New smart meter tells Brits exactly what they already know
Live 'leccy stats from the cloud to save 'millions'
We're all going to be much richer thanks to British Gas, which will push kit from Cambridge startup AlertMe into 10,000 homes this summer. The rollout will reach the rest of the energy giant's ten million customers in the autumn.
Not that AlertMe is guaranteed to be supplying all the kit, which will integrate with smart meters to display customers' gas and electricity consumption. However, being selected for the trial is a significant win even though the two companies already work together - AlertMe provides 'leccy consumption displays to some British Gas punters.
British Gas, in common with the other UK suppliers, is committed to fitting so-called smart meters to homes over the next seven years. Those meters can be read and controlled remotely, which has sparked some security fears, but AlertMe's touchscreen-fitted component is supposed to be the friendly customer-facing side of the tech: by telling us how much we're using, it's hoped to radically reduce our energy consumption.
"Big data innovation to provide simple, personalised insights, to help consumers save millions on energy bills," says the press release in breathless prose, in the knowledge that the only thing preventing us from switching off lights, or hanging the washing out on a line, is the lack of a Web 2.0 front-end to tell us how much juice we're burning.
"We can take the smart meter information, put it in context and make the most relevant recommendations to help customers make simple decisions that can save them a lot of money," says AlertMe, which also offers a Zigbee-based hub and monitoring plugs (£50 and £25 a pop respectively) that tie into the company's servers (over the user's broadband) for rendering into web browsers or the inevitable iPhone app.
One can't help but notice parallels with the government's vegetable helpline, which was intended to encourage people to eat vegetables but was little used. It turns out that most of us know we should eat more greens and less fat, but we still choose not to. Being reminded about our electricity usage might remind us to cut back, but the monthly bill is often enough for that and it's a game of diminishing returns.
But the government, along with industry, thinks differently and is pinning a lot on the promise of smart consumption monitoring, and if we don't all respond to the gentle chiding of the iPhone app then there's always the smart meter itself which could cut off the supply without so much as a knock on the door. ®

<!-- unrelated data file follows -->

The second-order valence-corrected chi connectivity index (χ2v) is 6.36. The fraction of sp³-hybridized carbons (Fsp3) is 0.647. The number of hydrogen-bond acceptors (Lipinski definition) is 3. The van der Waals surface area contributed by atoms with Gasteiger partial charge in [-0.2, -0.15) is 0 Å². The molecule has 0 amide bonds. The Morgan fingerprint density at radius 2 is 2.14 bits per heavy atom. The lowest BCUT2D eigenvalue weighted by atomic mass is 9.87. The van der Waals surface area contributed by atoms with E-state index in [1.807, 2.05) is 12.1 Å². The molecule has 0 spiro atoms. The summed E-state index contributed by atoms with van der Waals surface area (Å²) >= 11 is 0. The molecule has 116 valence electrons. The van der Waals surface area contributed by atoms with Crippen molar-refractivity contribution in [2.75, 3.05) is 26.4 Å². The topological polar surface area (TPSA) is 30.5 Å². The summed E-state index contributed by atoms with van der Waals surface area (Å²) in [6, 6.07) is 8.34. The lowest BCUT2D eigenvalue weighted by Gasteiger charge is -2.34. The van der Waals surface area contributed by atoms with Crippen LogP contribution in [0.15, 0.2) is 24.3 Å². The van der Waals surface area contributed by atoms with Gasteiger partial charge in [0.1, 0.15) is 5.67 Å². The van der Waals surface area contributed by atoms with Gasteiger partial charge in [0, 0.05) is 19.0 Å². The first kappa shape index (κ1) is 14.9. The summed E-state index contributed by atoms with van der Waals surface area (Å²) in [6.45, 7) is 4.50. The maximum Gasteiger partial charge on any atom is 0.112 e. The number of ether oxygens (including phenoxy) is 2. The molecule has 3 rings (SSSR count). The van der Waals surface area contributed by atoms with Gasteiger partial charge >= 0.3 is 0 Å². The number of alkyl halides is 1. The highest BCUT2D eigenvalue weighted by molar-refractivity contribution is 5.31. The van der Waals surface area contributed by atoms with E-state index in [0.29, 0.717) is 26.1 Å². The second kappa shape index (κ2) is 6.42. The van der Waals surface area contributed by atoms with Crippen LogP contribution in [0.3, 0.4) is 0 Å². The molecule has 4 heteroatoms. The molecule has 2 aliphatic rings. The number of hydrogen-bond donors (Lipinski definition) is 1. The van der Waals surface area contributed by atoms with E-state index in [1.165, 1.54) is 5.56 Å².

But the government, along with industry, thinks differently.
I not sure the government or industry cares what the customers think. It's being rolled out for their benefit, not ours, and they damn well know.
The rest is just marketing spin to make you think you want it. This prevents the uproar that would otherwise be created by the fact that we've got to pay for something the majority of us really don't need.
I really dispair for the future of the human race sometimes. Any idiot that doesn't have some idea of the relative consumption figures of these devices should be put down for the sake of the human race. I can see it being difficult between like devices, but others.....really. If they can't work out that things with heaters in them (e.g. kettles, washing machines etc.) take more than consumer electronics, they really need shooting.
By the way, all the studies show that energy displays don't work at all. They initially reduce consumption by around 10-20%, then after a period of time (3-12 months depending on customer), it reverts to normal for almost everyone. Only the very diehard greens continue with the reduction. The reason is simple. It's initially a novelty and people like the idea of paying less. However, after a while, people simply get fedup with watching a meter all the time and it dictating their lives, so simply stop. Then, consumption goes back up.
It's all a complete waste of time.
It'll only work when ...
It'll start to have an effect when phase 2 kicks in. What few supporters of the tech are talking about is what smart metering is really there for - demand management. Not persuading us to switch a few lights off etc, but real demand management where people will think twice before putting the oven on for Sunday lunch, or putting a load of washing on.
When all the windmills stop turning (as they do in those calm, bitterly cold spells), and we've no nuclear left, and the coal stations have been shut down to meet EU legislation, and Russia puts it's foot on the gas hose ... Well we'll be short of lecky - anyone else remember the rolling power cuts of the 70's ?
What will happen is that lecky costs will rise - dramatically enough that few will be able to afford to use it. So magically, wind power will still be seen to be working, but only because people have turned everything off and are sitting in the dark. If that fails, then the smart meters allow a more fine grained remote turn off facility that can plunge individual houses into darkness and cold (yes cold, gas is no use if your boiler is switched off - and those with combi boilers will find themselves with no hot water either).
Government claims smart meters won't be compulsory - but I bet the disincentives (by way of vastly overpriced tariffs) to not having one will be huge.